Responding to Specific Access Barriers

Working with Victims with Brain Injuries in Domestic Violence Shelters

Brain Injury Association of New York State

Domestic violence victims who have a traumatic brain injury (TBI) may need help coping with the high levels of stress and stimulation that can exist in a shelter. Living communally is challenging, especially when other residents are dealing with trauma, high levels of stress and fear, and with distressed children. Because TBI affects different people differently, residents will have different needs. This article provides guidance about supporting victims with TBI while in shelter.

Trauma Informed Organizational Toolkit for Homeless Services

2009
Kathleen Guarino, et al.
National Center on Family Homelessness

Given the high rates of traumatic exposure among families who are homeless, it has become clear that understanding trauma and its impact is essential to providing quality care in shelters and housing programs. This realization has lead to the suggestion that programs serving trauma survivors adapt their services to account for their clients’ traumatic experiences, that is, they become “trauma-informed”. In order to respond empathically to the needs of trauma survivors, ensure their physical and emotional safety, develop realistic treatment goals, and at the very least avoid re-traumatization, all practices and programming must be provided through the lens of trauma. This Toolkit offers homeless service providers with concrete guidelines for how to modify their practices and policies to ensure that they are responding appropriately to the needs of families who have experienced traumatic stress.

Supporting Parenting in Shelter

2011
Margaret Hobart
Washington State Coalition Against Domestic Violence

This webinar discusses the impact of domestic violence on parenting, and how organizations can work to create shelter environments that better support survivors as they reclaim their roles as parents.

Sufficient Sleep: A Necessity, Not A Luxury

2014
HCH Clinicians' Network

This issue of Healing Hands, a quarterly newsletter produced by the National Health Care for the Homeless Council, discusses the difficulties homeless people can experience with getting sufficient sleep - both on the streets and in shelters. Sleep deprivation can contribute to chronic health conditions and a host of other problems. The authors suggest strategies that shelters can employ to mitigate this problem.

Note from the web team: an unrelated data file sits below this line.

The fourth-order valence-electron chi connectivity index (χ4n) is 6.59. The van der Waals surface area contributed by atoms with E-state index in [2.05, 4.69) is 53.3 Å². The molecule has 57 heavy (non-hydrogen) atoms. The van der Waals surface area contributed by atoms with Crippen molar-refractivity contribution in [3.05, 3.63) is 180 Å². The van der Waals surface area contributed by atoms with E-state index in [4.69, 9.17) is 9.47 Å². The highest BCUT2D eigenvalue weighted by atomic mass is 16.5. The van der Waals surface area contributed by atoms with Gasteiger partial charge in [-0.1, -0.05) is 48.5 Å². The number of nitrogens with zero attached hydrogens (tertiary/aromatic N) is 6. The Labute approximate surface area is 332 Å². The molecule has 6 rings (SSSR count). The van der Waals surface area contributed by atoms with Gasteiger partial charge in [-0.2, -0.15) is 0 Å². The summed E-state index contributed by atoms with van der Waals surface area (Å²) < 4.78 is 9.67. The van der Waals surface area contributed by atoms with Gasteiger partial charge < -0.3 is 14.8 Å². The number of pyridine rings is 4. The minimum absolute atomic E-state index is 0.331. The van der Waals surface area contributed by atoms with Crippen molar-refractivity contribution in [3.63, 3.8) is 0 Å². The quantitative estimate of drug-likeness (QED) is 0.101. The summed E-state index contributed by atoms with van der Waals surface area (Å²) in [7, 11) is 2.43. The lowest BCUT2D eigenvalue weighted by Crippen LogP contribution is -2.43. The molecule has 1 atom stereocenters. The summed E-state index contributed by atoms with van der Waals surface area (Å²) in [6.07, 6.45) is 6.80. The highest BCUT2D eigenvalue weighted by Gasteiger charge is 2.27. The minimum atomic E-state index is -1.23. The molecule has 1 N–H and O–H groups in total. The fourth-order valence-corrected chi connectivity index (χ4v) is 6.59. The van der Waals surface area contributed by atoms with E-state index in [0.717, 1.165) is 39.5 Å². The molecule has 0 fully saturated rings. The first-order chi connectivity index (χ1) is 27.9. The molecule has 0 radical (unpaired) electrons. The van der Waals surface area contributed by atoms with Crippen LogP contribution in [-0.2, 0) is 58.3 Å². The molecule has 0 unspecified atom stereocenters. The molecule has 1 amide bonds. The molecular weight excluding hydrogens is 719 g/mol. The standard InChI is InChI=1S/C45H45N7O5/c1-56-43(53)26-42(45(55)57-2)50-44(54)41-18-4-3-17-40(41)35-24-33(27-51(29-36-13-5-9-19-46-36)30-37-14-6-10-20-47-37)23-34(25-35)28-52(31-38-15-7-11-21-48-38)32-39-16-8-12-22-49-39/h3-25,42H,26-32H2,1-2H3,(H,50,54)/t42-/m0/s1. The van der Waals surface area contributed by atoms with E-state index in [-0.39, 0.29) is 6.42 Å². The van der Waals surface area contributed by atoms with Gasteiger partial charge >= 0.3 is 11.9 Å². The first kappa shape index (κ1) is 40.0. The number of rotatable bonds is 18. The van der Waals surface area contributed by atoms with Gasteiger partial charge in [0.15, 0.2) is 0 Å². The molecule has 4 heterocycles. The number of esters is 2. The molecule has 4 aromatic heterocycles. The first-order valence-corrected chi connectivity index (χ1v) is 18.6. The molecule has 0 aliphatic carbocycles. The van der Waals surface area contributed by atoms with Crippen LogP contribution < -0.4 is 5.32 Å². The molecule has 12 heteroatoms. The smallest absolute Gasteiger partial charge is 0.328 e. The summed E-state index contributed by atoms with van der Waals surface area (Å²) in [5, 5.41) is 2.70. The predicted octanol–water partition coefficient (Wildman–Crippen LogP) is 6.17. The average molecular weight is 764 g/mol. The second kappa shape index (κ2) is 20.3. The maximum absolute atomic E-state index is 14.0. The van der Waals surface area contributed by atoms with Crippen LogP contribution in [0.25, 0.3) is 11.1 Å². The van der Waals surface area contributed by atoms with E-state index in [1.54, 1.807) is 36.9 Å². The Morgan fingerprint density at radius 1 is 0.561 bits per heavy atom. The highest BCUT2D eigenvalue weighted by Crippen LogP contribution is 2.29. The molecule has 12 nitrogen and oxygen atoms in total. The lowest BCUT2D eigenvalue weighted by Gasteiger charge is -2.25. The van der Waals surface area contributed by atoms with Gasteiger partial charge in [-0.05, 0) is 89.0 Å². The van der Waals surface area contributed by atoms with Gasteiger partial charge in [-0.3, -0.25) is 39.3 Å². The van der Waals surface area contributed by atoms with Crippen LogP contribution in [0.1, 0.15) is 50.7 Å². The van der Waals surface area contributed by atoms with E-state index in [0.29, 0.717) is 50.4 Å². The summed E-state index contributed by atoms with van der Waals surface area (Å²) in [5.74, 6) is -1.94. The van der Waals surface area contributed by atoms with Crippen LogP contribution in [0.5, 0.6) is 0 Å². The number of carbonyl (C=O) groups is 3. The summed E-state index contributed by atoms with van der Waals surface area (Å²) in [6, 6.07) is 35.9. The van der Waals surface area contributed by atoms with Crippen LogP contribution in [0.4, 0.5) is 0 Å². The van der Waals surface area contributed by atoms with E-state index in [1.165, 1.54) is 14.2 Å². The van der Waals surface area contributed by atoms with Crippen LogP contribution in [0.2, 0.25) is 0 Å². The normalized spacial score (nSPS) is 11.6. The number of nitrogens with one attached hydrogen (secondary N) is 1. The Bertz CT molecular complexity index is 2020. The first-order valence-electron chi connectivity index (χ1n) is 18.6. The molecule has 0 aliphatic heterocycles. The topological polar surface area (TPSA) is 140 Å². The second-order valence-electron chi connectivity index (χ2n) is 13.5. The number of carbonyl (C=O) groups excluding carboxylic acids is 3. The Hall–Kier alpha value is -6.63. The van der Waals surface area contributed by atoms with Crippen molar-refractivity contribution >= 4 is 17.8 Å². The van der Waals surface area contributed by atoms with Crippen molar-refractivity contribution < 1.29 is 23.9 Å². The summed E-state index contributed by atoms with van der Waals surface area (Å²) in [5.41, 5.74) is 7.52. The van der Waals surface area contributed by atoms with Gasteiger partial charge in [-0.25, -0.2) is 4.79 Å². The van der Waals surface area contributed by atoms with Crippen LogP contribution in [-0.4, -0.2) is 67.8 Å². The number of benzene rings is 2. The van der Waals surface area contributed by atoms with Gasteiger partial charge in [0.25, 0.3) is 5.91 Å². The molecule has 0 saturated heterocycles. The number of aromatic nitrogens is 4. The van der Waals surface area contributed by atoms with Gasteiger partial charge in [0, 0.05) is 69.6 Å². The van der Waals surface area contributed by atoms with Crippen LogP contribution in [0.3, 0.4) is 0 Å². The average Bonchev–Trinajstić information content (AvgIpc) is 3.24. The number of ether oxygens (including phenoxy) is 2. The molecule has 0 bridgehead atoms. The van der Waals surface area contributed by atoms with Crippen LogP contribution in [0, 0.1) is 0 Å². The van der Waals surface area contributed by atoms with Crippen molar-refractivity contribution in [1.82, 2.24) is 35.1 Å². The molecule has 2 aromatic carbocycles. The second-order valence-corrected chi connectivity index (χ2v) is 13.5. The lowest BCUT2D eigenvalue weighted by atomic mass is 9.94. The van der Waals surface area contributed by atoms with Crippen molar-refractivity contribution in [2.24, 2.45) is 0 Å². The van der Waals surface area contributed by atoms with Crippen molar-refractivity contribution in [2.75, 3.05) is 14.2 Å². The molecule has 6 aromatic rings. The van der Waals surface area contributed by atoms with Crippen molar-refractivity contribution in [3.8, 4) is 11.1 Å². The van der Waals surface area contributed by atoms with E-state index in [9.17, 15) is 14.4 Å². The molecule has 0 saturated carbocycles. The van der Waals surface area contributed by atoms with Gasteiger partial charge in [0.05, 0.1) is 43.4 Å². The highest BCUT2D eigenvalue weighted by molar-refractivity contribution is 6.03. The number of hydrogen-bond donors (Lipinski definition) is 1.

Strong Foundation for Healing: Shelter & Sexual Violence

2011
Kris Bein
Christi Hurt

Sexual assault is a most intimate crime, and when it happens in our most intimate sanctuaries— our homes—the trauma is devastating and difficult to escape. Given that most sexual assaults take place in or near victims’ homes or the homes of victims’ friends, relatives, or neighbors, for many survivors of sexual violence, home often is not safe. The author asserts that until recently, the anti-rape field has not considered shelter and housing to be sexual violence issues. But now, equipped with research and inspired by some promising practices, the field is identifying housing as a core issue in sexual assault advocacy work. This paper considers issues and advocacy related to emergency shelter and longer-term housing for sexual violence survivors.

Self Assessment Tool for Ensuring Access for People with Disabilities

2004
Disability Rights Wisconsin

This tool is to be used by sexual assault and domestic violence programs to review their programs and services to ensure that people with disabilities have equal access and an equal opportunity to participate. Accessibility includes removing not only physical barriers to participation, but also cultural and attitudinal barriers. Many of the suggestions about policies and communication are best practices, and some are required by law. This tool is designed to be used with an accompanying Accessibility Guide. Links to both the Guide and the Tool can be found below.

Real Tools: Responding to Multi-Abuse Trauma - Chapter 10: How Should Advocates Respond?

2011
Debi Edmund
Patricia Bland
Alaska Network on Domestic Violence and Sexual Assault

This toolkit was designed in hopes that it will be widely used for training advocates and other service providers, creating support groups for individuals coping with multi-abuse trauma issues, and educating and advocating in the community. The excerpted chapter describes how advocates and programs can support survivors seeking safety, sobriety, wellness, autonomy and justice by reducing service barriers and ending isolation for people impacted by multiple abuse issues. Policies and procedures to ensure culturally competent, appropriate, non-punitive and non-judgmental accessible services are key.